Antonio Rodriguez began his journey with RAYMOND NICOLAS after graduating from The Miami International University of Art & Design with a degree in interior design. Having grown up in five different countries, Rodriguez developed a unique creative and cultural lens that shines through in his work. This nomadic upbringing was the catalyst to his interest in human behavior and the way that we inhabit and experience our surroundings. He began his career with a simple goal: to design appealing interiors while placing the human experience at the beginning of the process.
What made you want to be a designer?
I feel like growing up I have always been interested in the arts. My career started in film production until I realized I mostly just enjoyed building the sets and scouting the locations where the films would be carried out. That is when I deviated to the world of interior design and architecture. There is something so unique and personal about telling the story and implementing the character of our clients through the selection of furniture, lighting, materials, colors. When it all comes together, it can be enchanting.
What’s your life philosophy?
I feel like everything is “figure-outable” and you shouldn’t be constrained by the traditional guidelines of whatever your job description is. I am driven by the wide possibilities I have of exploring and delving into other disciplines while being a designer.
You’ve grown up in five different countries. How have those experiences shaped how you approach design?
Growing up amongst a variety of cultures and beliefs has given me a very open mind and has broadened my view on the world and its cultural influences. I approach design by implementing what I have seen and what I have experienced everywhere I have lived.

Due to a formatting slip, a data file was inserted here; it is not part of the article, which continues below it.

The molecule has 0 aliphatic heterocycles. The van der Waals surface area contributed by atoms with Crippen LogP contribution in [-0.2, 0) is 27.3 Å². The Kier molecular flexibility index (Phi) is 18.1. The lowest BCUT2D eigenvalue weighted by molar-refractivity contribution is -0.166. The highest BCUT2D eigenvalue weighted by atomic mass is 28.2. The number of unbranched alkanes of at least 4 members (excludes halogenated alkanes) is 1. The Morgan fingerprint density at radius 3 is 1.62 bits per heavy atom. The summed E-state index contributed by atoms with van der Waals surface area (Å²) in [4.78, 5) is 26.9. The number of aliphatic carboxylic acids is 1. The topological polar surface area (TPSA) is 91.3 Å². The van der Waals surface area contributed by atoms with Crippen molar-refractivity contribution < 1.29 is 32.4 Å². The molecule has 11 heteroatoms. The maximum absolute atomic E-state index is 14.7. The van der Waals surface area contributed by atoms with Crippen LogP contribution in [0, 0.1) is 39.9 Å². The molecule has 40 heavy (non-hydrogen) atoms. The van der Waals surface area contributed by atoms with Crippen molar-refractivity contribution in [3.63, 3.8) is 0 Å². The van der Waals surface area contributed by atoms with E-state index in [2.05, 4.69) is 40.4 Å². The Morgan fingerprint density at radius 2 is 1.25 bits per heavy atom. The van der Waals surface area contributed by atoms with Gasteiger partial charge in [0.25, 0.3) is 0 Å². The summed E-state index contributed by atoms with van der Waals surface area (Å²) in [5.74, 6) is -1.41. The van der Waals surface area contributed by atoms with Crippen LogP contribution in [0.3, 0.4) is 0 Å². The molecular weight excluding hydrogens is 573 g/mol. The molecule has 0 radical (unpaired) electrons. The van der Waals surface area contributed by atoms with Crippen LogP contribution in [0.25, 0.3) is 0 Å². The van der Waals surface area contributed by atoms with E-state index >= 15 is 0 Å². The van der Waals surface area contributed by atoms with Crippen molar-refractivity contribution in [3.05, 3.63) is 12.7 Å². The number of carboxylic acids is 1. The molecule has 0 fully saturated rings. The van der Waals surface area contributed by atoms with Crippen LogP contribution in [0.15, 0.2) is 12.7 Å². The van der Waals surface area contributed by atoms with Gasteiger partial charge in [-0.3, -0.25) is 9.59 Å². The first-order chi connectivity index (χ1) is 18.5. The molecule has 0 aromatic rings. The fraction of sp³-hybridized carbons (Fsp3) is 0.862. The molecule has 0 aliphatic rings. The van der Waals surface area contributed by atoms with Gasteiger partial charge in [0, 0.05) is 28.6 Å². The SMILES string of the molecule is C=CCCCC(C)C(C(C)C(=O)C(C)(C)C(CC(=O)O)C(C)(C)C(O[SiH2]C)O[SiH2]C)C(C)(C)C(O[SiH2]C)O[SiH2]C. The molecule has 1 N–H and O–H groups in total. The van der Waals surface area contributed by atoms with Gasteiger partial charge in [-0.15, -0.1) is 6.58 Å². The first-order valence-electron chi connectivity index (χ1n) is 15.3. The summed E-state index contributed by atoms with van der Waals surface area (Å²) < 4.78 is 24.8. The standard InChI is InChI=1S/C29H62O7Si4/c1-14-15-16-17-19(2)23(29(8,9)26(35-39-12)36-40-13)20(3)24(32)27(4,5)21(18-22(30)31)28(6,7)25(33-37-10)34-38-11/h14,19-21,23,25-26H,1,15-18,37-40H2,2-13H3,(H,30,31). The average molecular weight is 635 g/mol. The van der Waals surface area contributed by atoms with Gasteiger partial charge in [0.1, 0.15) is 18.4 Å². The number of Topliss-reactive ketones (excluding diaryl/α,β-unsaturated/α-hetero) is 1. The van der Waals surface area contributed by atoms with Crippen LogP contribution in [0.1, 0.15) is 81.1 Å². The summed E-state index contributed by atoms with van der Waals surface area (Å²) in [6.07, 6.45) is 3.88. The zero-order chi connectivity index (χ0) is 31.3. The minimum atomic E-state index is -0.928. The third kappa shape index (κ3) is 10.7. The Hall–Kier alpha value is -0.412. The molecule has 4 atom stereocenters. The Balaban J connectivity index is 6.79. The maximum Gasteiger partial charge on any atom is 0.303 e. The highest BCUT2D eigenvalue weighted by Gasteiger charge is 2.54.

How does your background in film production inform your designs today?
Making movies is to me still one of the highest artistic achievements you can do. I feel like it encompasses so many aspects of the arts. I would say the ability to tell a compelling story is something I learned in film school that helps me in the world of interior design today. Being able to create a story and an experience through design can make a project really stand out.
What is your all-time favorite project you’ve designed, and why?
Captiva Residence. This project is near completion, but I have been there since the first conceptual presentation with the client and to see how far it has come since then and how the vision has evolved is definitely fulfilling. I have a strong feeling that it will be one of the nicest projects we have completed this year.
Any recent design trends you particularly like?
I love how we have started to embrace rough and unfinished surfaces more and more. The principles of wabi-sabi are being used more frequently, and I am all for it.
What’s something you haven’t accomplished yet that’s on your list?
One of my dreams is to one day be able to direct the design vision for a hotel. There is something so unique about hospitality design. Hard to explain.